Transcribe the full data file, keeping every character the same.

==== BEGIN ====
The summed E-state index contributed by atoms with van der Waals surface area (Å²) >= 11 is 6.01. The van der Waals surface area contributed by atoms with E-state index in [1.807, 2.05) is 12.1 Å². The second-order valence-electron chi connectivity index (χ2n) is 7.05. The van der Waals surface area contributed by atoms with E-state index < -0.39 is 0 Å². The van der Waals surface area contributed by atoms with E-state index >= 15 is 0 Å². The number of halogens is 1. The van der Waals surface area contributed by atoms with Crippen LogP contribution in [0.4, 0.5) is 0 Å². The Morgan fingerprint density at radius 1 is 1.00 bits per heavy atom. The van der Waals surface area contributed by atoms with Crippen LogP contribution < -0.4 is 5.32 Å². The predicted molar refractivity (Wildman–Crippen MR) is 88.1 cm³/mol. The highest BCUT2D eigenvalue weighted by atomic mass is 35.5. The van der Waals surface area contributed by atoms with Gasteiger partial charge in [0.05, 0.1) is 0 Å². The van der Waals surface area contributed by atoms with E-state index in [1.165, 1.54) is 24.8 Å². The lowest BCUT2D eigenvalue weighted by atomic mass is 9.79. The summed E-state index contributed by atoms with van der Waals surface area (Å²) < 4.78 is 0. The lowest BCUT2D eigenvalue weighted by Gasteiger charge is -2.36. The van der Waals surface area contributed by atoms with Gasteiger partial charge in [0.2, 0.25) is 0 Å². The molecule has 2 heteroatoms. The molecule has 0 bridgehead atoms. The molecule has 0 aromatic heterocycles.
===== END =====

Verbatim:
The summed E-state index contributed by atoms with van der Waals surface area (Å²) >= 11 is 6.01. The van der Waals surface area contributed by atoms with E-state index in [1.807, 2.05) is 12.1 Å². The second-order valence-electron chi connectivity index (χ2n) is 7.05. The van der Waals surface area contributed by atoms with E-state index < -0.39 is 0 Å². The van der Waals surface area contributed by atoms with E-state index >= 15 is 0 Å². The number of halogens is 1. The van der Waals surface area contributed by atoms with Crippen LogP contribution in [0.4, 0.5) is 0 Å². The Morgan fingerprint density at radius 1 is 1.00 bits per heavy atom. The van der Waals surface area contributed by atoms with Crippen LogP contribution < -0.4 is 5.32 Å². The predicted molar refractivity (Wildman–Crippen MR) is 88.1 cm³/mol. The highest BCUT2D eigenvalue weighted by atomic mass is 35.5. The van der Waals surface area contributed by atoms with Gasteiger partial charge in [0.05, 0.1) is 0 Å². The van der Waals surface area contributed by atoms with E-state index in [1.165, 1.54) is 24.8 Å². The lowest BCUT2D eigenvalue weighted by atomic mass is 9.79. The summed E-state index contributed by atoms with van der Waals surface area (Å²) < 4.78 is 0. The lowest BCUT2D eigenvalue weighted by Gasteiger charge is -2.36. The van der Waals surface area contributed by atoms with Gasteiger partial charge in [0.2, 0.25) is 0 Å². The molecule has 2 heteroatoms. The molecule has 0 bridgehead atoms. The molecule has 0 aromatic heterocycles.